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|EUROPA > The EU at a glance > Europe in 12 lessons > Lesson 1|
Why the Europan Union?
I. Peace and stability
Before becoming a real political objective, the idea of uniting Europe was just a dream in the minds of philosophers and visionaries. Victor Hugo, for example, imagined a peaceful ‘United States of Europe’ inspired by humanistic ideals. The dream was shattered by the terrible wars that ravaged the continent during the first half of the 20th century.
However, a new kind of hope emerged from the rubble of World War Two. People who had resisted totalitarianism during the war were determined to put an end to international hatred and rivalry in Europe and create the conditions for lasting peace. Between 1945 and 1950, a handful of courageous statesmen including Robert Schuman, Konrad Adenauer, Alcide de Gasperi and Winston Churchill set about persuading their peoples to enter a new era. New structures would be created in western Europe, based on shared interests and founded upon treaties guaranteeing the rule of law and equality between all countries.
Robert Schuman (French foreign minister) took up an idea originally conceived by Jean Monnet and, on 9 May 1950, proposed establishing a European Coal and Steel Community (ECSC). In countries which had once fought each other, the production of coal and steel would be pooled under a common High Authority. In a practical but also richly symbolic way, the raw materials of war were being turned into instruments of reconciliation and peace.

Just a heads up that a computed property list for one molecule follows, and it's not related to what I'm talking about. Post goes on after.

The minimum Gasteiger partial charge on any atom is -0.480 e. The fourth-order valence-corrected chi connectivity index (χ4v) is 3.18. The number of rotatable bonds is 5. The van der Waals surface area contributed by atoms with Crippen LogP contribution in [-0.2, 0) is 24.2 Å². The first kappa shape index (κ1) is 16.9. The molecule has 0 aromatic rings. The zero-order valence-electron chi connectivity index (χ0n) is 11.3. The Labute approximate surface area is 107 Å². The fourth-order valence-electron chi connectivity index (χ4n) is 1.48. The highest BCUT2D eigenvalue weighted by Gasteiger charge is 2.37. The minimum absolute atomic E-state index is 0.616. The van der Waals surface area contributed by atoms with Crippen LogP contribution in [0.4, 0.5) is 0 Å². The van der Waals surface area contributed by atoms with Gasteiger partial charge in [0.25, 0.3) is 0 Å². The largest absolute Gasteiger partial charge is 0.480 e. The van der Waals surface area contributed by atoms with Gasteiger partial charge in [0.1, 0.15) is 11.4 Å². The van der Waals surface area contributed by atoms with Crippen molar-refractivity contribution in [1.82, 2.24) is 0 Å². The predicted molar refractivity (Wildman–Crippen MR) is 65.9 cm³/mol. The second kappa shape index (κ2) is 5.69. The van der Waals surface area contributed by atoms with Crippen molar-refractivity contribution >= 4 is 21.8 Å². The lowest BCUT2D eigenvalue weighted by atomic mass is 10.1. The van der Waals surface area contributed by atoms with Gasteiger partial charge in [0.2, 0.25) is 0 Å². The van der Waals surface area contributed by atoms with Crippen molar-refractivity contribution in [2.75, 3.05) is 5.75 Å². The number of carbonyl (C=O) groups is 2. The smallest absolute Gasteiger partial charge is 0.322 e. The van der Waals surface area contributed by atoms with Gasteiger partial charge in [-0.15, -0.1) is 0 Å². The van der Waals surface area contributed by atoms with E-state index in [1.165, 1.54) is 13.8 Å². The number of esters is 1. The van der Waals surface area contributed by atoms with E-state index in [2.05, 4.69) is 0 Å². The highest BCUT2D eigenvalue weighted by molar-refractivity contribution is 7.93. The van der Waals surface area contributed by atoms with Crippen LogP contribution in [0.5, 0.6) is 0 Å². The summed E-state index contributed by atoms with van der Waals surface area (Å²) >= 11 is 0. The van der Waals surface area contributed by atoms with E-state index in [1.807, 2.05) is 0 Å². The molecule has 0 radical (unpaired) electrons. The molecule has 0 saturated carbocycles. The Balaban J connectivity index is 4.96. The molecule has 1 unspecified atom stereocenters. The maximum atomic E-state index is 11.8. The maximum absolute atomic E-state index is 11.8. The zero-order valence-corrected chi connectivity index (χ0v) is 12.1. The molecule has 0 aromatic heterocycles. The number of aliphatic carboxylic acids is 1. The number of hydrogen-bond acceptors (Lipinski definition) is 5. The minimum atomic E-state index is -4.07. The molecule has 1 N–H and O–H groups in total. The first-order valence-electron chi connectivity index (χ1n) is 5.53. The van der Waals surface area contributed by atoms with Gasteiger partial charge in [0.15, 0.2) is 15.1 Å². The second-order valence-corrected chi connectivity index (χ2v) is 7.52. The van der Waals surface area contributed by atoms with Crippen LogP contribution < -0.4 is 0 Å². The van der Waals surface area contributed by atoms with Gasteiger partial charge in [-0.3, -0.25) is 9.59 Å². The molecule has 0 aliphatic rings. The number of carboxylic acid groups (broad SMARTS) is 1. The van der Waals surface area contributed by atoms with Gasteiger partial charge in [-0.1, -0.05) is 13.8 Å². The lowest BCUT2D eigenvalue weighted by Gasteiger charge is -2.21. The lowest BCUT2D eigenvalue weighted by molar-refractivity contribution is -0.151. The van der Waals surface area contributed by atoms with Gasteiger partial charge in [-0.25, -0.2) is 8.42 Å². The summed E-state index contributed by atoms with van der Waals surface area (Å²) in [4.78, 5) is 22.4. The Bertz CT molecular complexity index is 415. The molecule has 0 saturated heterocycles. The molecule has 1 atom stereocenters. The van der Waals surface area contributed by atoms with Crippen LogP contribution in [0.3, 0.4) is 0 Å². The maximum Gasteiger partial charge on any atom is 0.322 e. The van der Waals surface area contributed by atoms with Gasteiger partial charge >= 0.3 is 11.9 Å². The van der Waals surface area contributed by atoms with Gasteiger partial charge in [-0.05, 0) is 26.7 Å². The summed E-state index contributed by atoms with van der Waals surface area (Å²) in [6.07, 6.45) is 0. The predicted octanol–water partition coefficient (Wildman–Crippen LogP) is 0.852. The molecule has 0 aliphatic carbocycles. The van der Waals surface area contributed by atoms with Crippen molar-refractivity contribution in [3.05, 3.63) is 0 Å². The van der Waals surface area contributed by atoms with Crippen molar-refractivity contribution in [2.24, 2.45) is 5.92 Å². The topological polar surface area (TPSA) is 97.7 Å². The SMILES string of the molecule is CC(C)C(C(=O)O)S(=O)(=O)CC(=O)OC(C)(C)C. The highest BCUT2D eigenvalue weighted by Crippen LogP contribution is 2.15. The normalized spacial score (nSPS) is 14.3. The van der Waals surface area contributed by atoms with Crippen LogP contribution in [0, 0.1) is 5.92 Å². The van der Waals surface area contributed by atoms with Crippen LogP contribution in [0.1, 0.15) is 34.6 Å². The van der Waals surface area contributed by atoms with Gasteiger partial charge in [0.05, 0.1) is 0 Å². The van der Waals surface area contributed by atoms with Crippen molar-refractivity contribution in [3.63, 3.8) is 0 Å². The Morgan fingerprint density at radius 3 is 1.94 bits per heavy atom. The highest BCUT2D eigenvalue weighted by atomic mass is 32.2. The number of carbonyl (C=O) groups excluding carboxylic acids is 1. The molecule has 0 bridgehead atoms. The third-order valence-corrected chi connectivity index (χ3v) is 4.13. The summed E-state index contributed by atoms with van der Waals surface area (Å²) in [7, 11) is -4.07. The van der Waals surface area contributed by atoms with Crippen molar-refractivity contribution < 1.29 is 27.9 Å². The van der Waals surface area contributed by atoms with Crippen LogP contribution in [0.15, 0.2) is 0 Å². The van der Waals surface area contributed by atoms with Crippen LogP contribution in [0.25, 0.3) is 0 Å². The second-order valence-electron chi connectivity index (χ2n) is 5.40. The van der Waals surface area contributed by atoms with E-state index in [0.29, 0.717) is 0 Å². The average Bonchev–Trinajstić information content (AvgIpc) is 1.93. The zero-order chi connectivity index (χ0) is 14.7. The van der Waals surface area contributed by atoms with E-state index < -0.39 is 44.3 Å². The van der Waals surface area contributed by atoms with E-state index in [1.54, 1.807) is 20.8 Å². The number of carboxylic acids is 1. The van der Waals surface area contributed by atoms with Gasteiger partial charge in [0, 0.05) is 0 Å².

II. Bringing Europe together again
The European Union encouraged German unification after the fall of the Berlin Wall in 1989. When the Soviet empire crumbled in 1991, the former communist countries of central and eastern Europe, after decades under the authoritarian yoke of the Warsaw Pact, decided that their future lay within the family of democratic European nations.
The enlargement process continues to this day. Entry negotiations began with Turkey and Croatia in October 2005, while several countries in the Balkans have set out along the road that could one day lead to EU membership.
III. Safety and security
Europe in the 21st century still faces safety and security issues. The EU has to take effective action to ensure the safety and security of its members. It has to work constructively with the regions just beyond its borders: the Balkans, North Africa, the Caucasus and the Middle East. It must also protect its military and strategic interests by working with its allies, especially within NATO, and by developing a genuine common European security and defence policy.
Internal security and external security are two sides of the same coin. The fight against terrorism and organised crime requires the police forces of all EU countries to work together closely. Making the EU an ‘area of freedom, security and justice’ where everyone has equal access to justice and is equally protected by the law is a new challenge that requires close cooperation between governments. Bodies like Europol, the European Police Office, and Eurojust, which promotes cooperation between prosecutors, judges and police officers in different EU countries, also have a more active and effective role to play.
IV. Economic and social solidarity
The European Union was created to achieve the political goal of peace, but its dynamism and success spring from its involvement in economics.